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Chapter One: The Psychic Rat

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This is the creature that has burrowed its way into the minds of patients, that can haunt their dreams, that can induce an almost instant trauma if it turns up unexpectedly in places where it is least wanted. To native New Yorkers, who increasingly find themselves infested with rodents, it may be the most alien life form of all. As a therapist, therefore, over the years I have listened, had to listen, to patients' hair-raising accounts of discovering, disposing of and sometimes finishing off trapped but not yet dead rats.

Here is Marshall on being woken in the dead of night by his wife's screams:

Maggie had gone into the kitchen because she thought she heard some kind of rustling noise. It seemed to be coming from a sewing basket she keeps on the counter so she lifted the lid. Right there on the bottom was a large, grey rat.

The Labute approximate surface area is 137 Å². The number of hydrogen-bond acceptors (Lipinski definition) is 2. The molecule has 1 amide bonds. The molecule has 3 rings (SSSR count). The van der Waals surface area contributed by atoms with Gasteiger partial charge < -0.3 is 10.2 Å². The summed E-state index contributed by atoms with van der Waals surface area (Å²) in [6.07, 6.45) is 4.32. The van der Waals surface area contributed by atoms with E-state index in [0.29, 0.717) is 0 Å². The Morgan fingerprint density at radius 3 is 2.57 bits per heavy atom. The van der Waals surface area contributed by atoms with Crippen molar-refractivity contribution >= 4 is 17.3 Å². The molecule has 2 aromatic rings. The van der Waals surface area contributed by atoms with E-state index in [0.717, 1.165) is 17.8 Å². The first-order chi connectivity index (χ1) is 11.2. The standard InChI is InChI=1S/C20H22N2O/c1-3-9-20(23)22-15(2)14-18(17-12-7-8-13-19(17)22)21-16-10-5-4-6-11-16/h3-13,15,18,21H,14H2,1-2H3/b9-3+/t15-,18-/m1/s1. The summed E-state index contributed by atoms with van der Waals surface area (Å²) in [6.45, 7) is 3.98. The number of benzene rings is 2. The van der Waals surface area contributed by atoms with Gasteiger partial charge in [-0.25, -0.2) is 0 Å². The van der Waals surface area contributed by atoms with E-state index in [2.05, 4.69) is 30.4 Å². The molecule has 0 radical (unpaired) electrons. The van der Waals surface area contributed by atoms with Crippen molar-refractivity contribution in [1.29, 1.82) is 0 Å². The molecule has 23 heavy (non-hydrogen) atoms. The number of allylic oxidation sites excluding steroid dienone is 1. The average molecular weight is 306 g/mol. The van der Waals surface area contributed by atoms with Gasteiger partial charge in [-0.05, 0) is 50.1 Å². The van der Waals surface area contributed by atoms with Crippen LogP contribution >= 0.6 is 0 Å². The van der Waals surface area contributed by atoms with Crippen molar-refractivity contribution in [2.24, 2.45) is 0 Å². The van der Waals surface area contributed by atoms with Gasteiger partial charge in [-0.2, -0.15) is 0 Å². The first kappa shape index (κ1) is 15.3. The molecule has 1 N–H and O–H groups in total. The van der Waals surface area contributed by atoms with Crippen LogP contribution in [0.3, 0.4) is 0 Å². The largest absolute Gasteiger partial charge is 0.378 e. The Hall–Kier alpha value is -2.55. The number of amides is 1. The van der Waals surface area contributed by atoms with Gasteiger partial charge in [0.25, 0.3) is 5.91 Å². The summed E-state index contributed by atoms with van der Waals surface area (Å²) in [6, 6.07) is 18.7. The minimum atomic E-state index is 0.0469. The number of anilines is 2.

Marshall, a big and burly cabinet maker, pauses and makes a queasy face:

So I went into the kitchen, and didn't hear anything. I put the lid back on the basket, picked up the basket and carried it out of the house. Two blocks away, I deposited it on the curb and left if there.

 

Chapter Two: If you could Save the Entire Human Race from Perishing by Strangling to Death One Innocent Child…

ePub

It was a question no less paradoxical today than when I was a starry-eyed NYU undergraduate majoring in philosophy. The course was ethics, the teacher the late Paul Edwards, and I can still picture the mixture of gravitas and dialectical relish with which he had framed our dilemma. No less earnest than our mentor, we struggled as a class with the impossible question until it dawned on us there was no right answer. It was wrong, of course, to let the human race die; it was more than wrong, it was unthinkable, to strangle to death an innocent child, and perhaps most despicable of all was the one who copped out, who dodged his or her sacred responsibility to make a crucial life-and-death decision by simply refusing to choose.

But to choose, I would passionately argue with myself, was tantamount to playing God, and that had to be immoral. I was not copping out, I was simply listening to the inner voice of my own individual conscience, something that transcended social responsibility. I was making an existential decision that only I could make for myself. I was dealing with a situation that could not possibly occur in real life. After all, there are certain questions, Paul Edwards himself had once told us, that only came up in philosophy classes and this, I decided, was one of them.